Here what’s in store for you this week:
- We talk to Navalny’s doctors and they warn that his death ‘could be imminent’. We also interviewed a close Navalny ally who fled to the E.U., fearing for his life;
- We asked independent Russian experts about the new round of American sanctions: nobody is very impressed. Some are even shocked at their timidity;
- Plus, the Kremlin is restricting Russian tourists from traveling to their beloved vacation hotspots in Turkey. The bitter fallout from the fading Putin-Erdogan bromance is clearly intensifying.
Want to get the full story? Click the links below for full-length articles in Russian.
Alecey Navalny in Moscow court, February, 2021. Photo by Arden Arkman / Novaya Gazeta
Navalny’s Life Hangs By a Thread
It is hard to establish all the facts about the health of jailed Russian opposition leader Alexei Navalny since Russian authorities ensure he remains as isolated as possible. Navalny's family, lawyers, and private doctors have all struggled with gaining proper access to him while he currently remains incarcerated in a penal colony some 100km east of Moscow. This week we spoke with one of his doctors to fact-check claims about Navalny's deteriorating health. His death could be imminent, the doctor warns.
'COULD BE DEAD WITHIN DAYS.' Around a week ago, Yulia Navalnaya, Navalny's wife, warned that his weight had plummeted, and he finds it hard to talk. Navalny has reportedly lost 17kgs since his transfer to a penal colony. According to Navalny's lawyer Vadim Kobzev, the authorities moved Navalny to an isolated ward in a prison hospital over the weekend and put him on a glucose drip. His doctors have been pleading with authorities to allow them to admit him as a patient.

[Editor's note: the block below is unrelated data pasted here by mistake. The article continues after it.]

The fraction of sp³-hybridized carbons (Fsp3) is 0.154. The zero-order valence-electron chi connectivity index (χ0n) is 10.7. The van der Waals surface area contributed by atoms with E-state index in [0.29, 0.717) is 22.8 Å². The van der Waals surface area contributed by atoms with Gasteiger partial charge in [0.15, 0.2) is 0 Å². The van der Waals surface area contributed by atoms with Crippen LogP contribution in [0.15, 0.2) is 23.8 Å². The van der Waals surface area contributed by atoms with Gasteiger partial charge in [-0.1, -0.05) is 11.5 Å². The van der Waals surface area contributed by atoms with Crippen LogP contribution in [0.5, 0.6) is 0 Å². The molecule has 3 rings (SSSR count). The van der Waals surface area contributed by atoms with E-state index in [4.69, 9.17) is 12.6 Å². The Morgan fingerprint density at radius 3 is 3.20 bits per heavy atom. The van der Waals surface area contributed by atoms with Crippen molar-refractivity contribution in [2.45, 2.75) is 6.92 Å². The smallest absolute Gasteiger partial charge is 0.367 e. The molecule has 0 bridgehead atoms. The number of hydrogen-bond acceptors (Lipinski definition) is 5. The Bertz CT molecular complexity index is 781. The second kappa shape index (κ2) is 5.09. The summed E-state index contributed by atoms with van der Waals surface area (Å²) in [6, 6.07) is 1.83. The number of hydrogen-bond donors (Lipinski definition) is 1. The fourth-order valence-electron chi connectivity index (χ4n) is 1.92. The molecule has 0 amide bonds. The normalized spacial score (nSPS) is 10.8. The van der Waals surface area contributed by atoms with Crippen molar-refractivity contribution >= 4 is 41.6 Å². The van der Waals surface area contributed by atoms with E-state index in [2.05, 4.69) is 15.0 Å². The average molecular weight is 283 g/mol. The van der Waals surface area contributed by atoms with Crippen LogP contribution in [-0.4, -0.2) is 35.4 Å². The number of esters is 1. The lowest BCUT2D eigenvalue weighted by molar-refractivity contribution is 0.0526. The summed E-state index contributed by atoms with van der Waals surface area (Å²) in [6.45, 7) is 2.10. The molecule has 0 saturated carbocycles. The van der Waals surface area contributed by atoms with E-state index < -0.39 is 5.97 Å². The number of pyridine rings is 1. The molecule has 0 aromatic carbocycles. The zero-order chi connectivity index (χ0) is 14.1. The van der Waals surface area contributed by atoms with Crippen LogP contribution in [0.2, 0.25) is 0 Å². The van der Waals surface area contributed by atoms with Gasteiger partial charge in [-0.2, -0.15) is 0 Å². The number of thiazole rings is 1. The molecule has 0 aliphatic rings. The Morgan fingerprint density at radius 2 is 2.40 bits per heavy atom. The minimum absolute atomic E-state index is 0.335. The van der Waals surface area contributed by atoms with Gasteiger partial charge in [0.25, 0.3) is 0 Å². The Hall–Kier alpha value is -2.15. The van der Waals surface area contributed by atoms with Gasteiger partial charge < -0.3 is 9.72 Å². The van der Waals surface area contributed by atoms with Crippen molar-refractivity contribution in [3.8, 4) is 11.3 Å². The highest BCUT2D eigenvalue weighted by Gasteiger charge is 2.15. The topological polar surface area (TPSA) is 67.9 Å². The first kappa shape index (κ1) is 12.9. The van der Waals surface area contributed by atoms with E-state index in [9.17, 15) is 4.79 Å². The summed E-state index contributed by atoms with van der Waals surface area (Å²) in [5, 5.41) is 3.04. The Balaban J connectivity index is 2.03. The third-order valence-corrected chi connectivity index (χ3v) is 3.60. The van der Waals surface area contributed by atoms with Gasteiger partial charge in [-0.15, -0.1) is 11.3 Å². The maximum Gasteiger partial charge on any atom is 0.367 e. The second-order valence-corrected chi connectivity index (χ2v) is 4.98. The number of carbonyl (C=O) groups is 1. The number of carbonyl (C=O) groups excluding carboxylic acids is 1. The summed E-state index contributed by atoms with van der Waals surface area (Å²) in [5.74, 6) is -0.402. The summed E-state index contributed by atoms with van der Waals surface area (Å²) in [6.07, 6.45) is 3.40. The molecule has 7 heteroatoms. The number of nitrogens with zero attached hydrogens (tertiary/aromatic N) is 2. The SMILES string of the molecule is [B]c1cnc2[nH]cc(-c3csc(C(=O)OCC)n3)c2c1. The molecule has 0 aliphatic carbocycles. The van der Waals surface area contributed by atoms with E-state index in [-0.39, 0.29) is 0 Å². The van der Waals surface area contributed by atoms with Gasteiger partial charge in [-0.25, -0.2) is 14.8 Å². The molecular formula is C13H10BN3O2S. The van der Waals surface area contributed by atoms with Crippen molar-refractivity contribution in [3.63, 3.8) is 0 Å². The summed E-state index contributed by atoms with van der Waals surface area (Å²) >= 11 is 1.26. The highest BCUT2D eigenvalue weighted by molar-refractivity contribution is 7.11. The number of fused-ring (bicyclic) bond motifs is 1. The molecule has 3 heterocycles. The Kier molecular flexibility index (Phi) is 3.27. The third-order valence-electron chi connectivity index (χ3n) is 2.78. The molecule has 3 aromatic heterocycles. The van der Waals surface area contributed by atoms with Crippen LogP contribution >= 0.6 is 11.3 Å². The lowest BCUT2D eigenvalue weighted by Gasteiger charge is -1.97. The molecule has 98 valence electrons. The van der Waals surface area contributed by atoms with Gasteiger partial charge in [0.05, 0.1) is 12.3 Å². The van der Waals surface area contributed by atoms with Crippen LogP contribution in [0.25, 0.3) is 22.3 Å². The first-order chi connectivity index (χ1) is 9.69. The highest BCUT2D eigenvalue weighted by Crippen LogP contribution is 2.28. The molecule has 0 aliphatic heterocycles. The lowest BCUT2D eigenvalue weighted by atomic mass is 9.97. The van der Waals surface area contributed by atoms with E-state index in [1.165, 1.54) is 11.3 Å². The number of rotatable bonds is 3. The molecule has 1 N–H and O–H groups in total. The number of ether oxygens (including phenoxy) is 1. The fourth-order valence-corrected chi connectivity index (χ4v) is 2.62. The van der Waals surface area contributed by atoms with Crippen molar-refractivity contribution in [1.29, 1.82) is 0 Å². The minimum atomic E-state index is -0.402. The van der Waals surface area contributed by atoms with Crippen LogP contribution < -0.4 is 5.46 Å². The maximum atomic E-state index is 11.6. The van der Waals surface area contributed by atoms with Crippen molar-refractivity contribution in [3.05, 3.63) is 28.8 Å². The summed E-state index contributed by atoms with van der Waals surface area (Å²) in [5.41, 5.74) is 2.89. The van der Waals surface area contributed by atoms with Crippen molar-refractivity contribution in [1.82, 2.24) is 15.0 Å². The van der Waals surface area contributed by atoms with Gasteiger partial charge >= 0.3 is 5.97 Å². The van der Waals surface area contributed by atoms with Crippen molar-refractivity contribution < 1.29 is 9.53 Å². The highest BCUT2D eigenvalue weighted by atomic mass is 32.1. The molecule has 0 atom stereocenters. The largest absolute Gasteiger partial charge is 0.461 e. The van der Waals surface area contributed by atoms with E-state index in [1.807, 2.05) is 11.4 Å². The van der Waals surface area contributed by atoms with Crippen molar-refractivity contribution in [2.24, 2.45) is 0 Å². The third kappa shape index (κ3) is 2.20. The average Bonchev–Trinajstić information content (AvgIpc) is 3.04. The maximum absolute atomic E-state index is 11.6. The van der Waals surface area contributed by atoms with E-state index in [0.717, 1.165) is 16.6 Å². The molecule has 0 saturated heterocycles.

"There are problems in his legs; he also has problems in his hands, decreased sensitivity, and a burning sensation. It could be polyneuropathy [a form of nerve damage - ed.], which may progress," says Yaroslav Ashikhmin, Navalny's personal physician.
NAVALNY'S SEVERELY DETERIORATING HEALTH IS 'UNUSUAL'and cannot be exclusively attributed to his three-week-long hunger strike, Ashikhmin tells us. For example, he points out the high levels of potassium in Navalny's tests, which is suspected to be the source of the problems in his hands: "In all the medical documents that I have seen, there is no explanation as to why the patient has numbness and a burning sensation in his hands," Ashikhmin says.
REPORTED LACK OF ADEQUATE THERAPY. "At present, Navalny's health condition has been assessed as satisfactory," says a recent statement on the regional prison service's website. "He is being examined by a general practitioner every day,' the statement reads. However, vitamins and glucose are the only treatments that prison doctors currently prescribe Navalny, Ashikhmin says. This is definitely not adequate given his current condition. "I cannot believe that a person in such a condition, with a painful syndrome, was only prescribed vitamins," cardiologist Yaroslav Ashikhmin, Navalny's personal physician, said in a statement published by Novaya Gazeta.
MEANWHILE, NAVALNY'S CLOSEST ALLY FLEES RUSSIA. In a surprising turn of events, Vladimir Milov has fled to Lithuania, fearing for his life. Novaya spoke with him right after that. Milov tells us that he made the decision to depart Russia in January, when "it became clear that all the key people affiliated with Navalny's team were being arrested en masse." "I will, of course, return as soon as possible," he insists.